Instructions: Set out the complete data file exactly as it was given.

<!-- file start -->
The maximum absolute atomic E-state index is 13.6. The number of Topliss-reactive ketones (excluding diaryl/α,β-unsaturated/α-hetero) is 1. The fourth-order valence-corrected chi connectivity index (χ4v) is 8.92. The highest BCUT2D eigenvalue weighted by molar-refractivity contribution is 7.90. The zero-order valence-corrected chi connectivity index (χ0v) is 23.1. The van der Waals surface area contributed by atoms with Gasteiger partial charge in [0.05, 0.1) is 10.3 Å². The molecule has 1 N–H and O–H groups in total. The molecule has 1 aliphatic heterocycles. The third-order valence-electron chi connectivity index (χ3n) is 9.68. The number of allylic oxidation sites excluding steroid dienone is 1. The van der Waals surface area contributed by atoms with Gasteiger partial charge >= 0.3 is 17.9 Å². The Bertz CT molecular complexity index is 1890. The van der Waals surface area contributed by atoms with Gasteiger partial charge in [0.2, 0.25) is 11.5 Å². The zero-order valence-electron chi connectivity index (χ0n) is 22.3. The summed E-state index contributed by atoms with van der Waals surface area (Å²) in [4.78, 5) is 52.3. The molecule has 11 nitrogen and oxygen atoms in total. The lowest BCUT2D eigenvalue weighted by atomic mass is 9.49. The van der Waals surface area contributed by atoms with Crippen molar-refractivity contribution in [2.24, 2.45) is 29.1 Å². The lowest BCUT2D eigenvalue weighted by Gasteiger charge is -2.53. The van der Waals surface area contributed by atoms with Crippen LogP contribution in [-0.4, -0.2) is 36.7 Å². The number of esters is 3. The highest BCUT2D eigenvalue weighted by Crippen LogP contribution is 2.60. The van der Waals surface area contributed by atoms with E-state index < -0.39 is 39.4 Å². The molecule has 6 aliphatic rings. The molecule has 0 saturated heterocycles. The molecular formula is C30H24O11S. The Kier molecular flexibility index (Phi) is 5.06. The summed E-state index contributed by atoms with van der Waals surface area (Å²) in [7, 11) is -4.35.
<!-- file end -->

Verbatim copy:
The maximum absolute atomic E-state index is 13.6. The number of Topliss-reactive ketones (excluding diaryl/α,β-unsaturated/α-hetero) is 1. The fourth-order valence-corrected chi connectivity index (χ4v) is 8.92. The highest BCUT2D eigenvalue weighted by molar-refractivity contribution is 7.90. The zero-order valence-corrected chi connectivity index (χ0v) is 23.1. The van der Waals surface area contributed by atoms with Gasteiger partial charge in [0.05, 0.1) is 10.3 Å². The molecule has 1 N–H and O–H groups in total. The molecule has 1 aliphatic heterocycles. The third-order valence-electron chi connectivity index (χ3n) is 9.68. The number of allylic oxidation sites excluding steroid dienone is 1. The van der Waals surface area contributed by atoms with Gasteiger partial charge >= 0.3 is 17.9 Å². The Bertz CT molecular complexity index is 1890. The van der Waals surface area contributed by atoms with Gasteiger partial charge in [0.2, 0.25) is 11.5 Å². The zero-order valence-electron chi connectivity index (χ0n) is 22.3. The summed E-state index contributed by atoms with van der Waals surface area (Å²) in [4.78, 5) is 52.3. The molecule has 11 nitrogen and oxygen atoms in total. The lowest BCUT2D eigenvalue weighted by atomic mass is 9.49. The van der Waals surface area contributed by atoms with Crippen molar-refractivity contribution in [2.24, 2.45) is 29.1 Å². The lowest BCUT2D eigenvalue weighted by Gasteiger charge is -2.53. The van der Waals surface area contributed by atoms with Crippen LogP contribution in [-0.4, -0.2) is 36.7 Å². The number of esters is 3. The highest BCUT2D eigenvalue weighted by Crippen LogP contribution is 2.60. The van der Waals surface area contributed by atoms with E-state index < -0.39 is 39.4 Å². The molecule has 6 aliphatic rings. The molecule has 0 saturated heterocycles. The molecular formula is C30H24O11S. The Kier molecular flexibility index (Phi) is 5.06. The summed E-state index contributed by atoms with van der Waals surface area (Å²) in [7, 11) is -4.35.